Donovan Walling

Donovan Walling with a picture of his German “family.” Photo by James Kellar


Every year, students from across the globe travel to Indiana University in search of higher education. But while the countless lectures and tomes fill their minds with the knowledge of the world, the volunteers of Bloomington Worldwide Friendship give international students a firsthand education on life in America.

Started in 1953, Bloomington Worldwide Friendship connects nearly 150 international students each year with hospitable host families and individuals from the Bloomington community. Unlike traditional foreign exchange programs where students live with host families, the volunteers of Bloomington Worldwide Friendship invite students into their homes for a cultural exchange over hot meals and hearty conversation.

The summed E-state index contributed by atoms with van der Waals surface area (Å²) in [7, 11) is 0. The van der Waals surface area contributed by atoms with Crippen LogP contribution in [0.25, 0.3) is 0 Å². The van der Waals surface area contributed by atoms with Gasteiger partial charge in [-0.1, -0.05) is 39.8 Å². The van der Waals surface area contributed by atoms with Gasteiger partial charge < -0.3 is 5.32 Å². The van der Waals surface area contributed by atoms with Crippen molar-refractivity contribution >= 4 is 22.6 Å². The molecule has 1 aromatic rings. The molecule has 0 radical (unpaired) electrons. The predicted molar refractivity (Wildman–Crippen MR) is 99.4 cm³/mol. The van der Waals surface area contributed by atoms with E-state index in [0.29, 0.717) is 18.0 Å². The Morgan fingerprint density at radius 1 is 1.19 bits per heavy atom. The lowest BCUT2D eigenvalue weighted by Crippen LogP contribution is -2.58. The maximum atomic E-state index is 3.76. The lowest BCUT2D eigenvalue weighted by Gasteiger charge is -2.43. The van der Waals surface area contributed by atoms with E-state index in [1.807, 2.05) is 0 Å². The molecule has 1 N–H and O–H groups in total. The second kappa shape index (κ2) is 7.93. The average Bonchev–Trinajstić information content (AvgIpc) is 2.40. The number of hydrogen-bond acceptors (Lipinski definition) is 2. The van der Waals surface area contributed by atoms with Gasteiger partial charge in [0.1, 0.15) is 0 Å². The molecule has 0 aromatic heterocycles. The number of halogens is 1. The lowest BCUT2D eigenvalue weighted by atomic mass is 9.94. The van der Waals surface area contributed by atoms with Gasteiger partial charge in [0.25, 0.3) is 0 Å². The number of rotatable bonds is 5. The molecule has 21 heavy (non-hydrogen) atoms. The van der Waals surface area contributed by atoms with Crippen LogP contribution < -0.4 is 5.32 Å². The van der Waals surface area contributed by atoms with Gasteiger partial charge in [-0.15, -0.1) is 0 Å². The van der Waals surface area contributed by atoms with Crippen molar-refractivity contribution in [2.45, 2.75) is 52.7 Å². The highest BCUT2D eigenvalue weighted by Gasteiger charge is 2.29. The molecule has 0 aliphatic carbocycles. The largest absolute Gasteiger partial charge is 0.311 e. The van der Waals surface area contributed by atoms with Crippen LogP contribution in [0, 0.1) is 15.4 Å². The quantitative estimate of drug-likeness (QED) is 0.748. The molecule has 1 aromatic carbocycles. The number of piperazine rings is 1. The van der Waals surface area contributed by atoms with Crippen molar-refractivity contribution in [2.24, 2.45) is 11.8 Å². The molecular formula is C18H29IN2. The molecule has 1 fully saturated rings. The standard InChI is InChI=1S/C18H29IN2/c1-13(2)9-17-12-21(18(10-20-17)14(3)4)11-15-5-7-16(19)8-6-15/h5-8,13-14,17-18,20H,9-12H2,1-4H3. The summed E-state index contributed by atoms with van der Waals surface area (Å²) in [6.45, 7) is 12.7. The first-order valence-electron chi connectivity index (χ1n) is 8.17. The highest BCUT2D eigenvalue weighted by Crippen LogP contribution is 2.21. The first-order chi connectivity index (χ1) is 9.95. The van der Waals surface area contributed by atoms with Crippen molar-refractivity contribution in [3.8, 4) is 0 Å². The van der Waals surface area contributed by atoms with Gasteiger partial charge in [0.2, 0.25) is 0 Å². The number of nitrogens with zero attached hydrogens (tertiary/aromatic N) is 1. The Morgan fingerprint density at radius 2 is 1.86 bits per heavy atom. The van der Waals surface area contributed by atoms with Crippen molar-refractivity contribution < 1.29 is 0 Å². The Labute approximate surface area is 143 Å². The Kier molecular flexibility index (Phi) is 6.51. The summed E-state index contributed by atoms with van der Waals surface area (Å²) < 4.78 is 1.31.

“They want to learn about America, want to find what makes Americans tick,” says co-president Harriet Kulis. “You don’t have to be wealthy or unusual. It’s inviting students into your home to do what you normally do.”

The Office of International Services reaches out to incoming students through e-mails and orientation-week events. Interested students and community volunteer hosts are paired through an online application process, meeting one another at a meet-and-greet held at the start of each school year at the DeVault Alumni Center. There, the new acquaintances work out times to get together for dinners, game nights, museum visits, and holiday celebrations.

Recounting his first experience with a Bloomington family, Tetsuya Kato, a law student from Japan studying here with his wife and two children, says, “They invited us to their home for dinner. We tried some unique foods, like squash. In Japan, we don’t have that plant, so we liked it very much. We enjoy our life here with a lot of friends and a lot of fun thanks to them.”

Often, the relationships build more than cultural understanding; friendships develop that end up spanning oceans and time.

“The first student I hosted was a German grad student studying physics at IU,” says Donovan Walling, an author who has been a host in the program for 16 years. “During that year I also got acquainted with his future wife. When their first child arrived, I was asked to be the boy’s godfather.”